These delicate little pieces of flavoursome decadence are characterised by a thin outer skin which easily slips off to reveal a light flesh with a strong scent of peach like a bouquet of roses, Its tiny Tabacchere pip makes it nearly entirely edible.

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Peach cobbler is always on the menu when they are in season, any recipe that will make the most of this surprising abundance, to share them with extended Sicilian family and friends.

Everyone should experience the heavenly Tabacchere.

 

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Smoky roasted Artichokes

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The Sicilian spring is moody as the weather fluctuates between rain and days of glorious sun. The Sciroccio wind whips itself up from the African desert and pushes the seasons along.

White blossoms in the fruit trees blend with shadowy greys. The spring is an armistice which allows the winter to gradually surrender itself and begin the cycle again.

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Sicilian artichokes are as prickly as the late winter weather, but after their external spikes are removed the internal fleshy flower is a delicate balm for the cold. 

The artichoke is a thistle and comes from the same family as the sunflower. This edible flower is a native of the Mediterranean and dates back to ancient Greek times when they were cultivated in Italy and Sicily.

Greek mythology tells how Zeus created the artichoke from a beautiful mortal woman. While visiting his brother Poseidon, Zeus spied a beautiful young woman, he was so pleased with the girl named Cynara, that  he decided to make her a goddess. Cynara agreed, however she grew homesick and snuck back home to visit her family. Zeus discovered this and became angry, throwing Cynara back to earth and transforming her into a plant.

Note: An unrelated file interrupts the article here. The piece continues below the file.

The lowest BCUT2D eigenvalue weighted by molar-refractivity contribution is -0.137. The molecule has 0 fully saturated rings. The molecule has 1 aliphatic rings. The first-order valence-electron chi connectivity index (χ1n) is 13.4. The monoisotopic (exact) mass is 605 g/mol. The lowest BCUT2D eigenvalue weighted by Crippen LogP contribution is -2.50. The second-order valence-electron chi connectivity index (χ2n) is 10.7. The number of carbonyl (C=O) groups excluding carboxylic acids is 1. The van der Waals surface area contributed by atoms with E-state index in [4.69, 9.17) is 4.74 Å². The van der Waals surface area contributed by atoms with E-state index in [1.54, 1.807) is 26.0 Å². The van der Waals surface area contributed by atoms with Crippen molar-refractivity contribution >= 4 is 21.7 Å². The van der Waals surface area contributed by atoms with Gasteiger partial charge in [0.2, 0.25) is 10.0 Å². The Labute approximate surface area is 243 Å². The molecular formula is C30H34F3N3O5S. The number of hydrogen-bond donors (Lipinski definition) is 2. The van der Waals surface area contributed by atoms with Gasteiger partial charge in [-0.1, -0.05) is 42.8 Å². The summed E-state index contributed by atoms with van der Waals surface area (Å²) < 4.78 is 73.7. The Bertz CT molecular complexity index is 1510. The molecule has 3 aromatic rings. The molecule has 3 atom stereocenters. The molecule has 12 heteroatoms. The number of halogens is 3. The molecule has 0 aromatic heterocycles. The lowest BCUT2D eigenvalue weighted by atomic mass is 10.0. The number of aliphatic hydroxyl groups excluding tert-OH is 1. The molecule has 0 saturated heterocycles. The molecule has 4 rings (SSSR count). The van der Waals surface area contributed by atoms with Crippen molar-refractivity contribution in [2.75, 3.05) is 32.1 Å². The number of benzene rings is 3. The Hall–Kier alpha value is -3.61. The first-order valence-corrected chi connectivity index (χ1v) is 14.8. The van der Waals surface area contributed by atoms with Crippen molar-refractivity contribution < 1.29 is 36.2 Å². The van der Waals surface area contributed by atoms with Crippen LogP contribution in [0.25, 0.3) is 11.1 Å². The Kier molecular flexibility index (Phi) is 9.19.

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Cynar is an Italian liqueur which gets its name from the artichoke and the mythological origins of this plant. This bitter alcoholic drink is made from thirteen different plants including the artichoke. It is generally drunk straight as an after dinner digestive or as a cocktail mixing it with soda water, tonic water and lemon, lime or orange juice.

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It is always a joy to prepare artichokes as part of the Sicilian table every year. They may seem difficult but they are versatile, easily stuffed and the tender internal leaves can be prepared separately as a pasta condiment. The discarded stalks can also be blanched in hot water, then blended together to make a creamy pesto like mixture.

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The best way to prepare the first tender artichokes of the season is to stuff them with a combination of fresh spring aromas like pancetta, parsley, spring onions, garlic, finely sliced celery, a pinch of hot chilli pepper, all soaked in a drizzle of extra virgin olive oil and a squeeze of lemon and then cooking them slowly over hot coals, or ‘a braci’ as they say in the local dialect. 

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Covering the richly flavoured artichokes with hot smoking embers and letting the stuffing’s taste gradually imbue itself into the artichoke is the best. The tough external leaves are crusty and burnt but act as a protective shell until the internal tender parts are fully cooked. The fat of the bacon melts and amalgamates with the sweetness of the vegetable in an irresistible smoky flavour.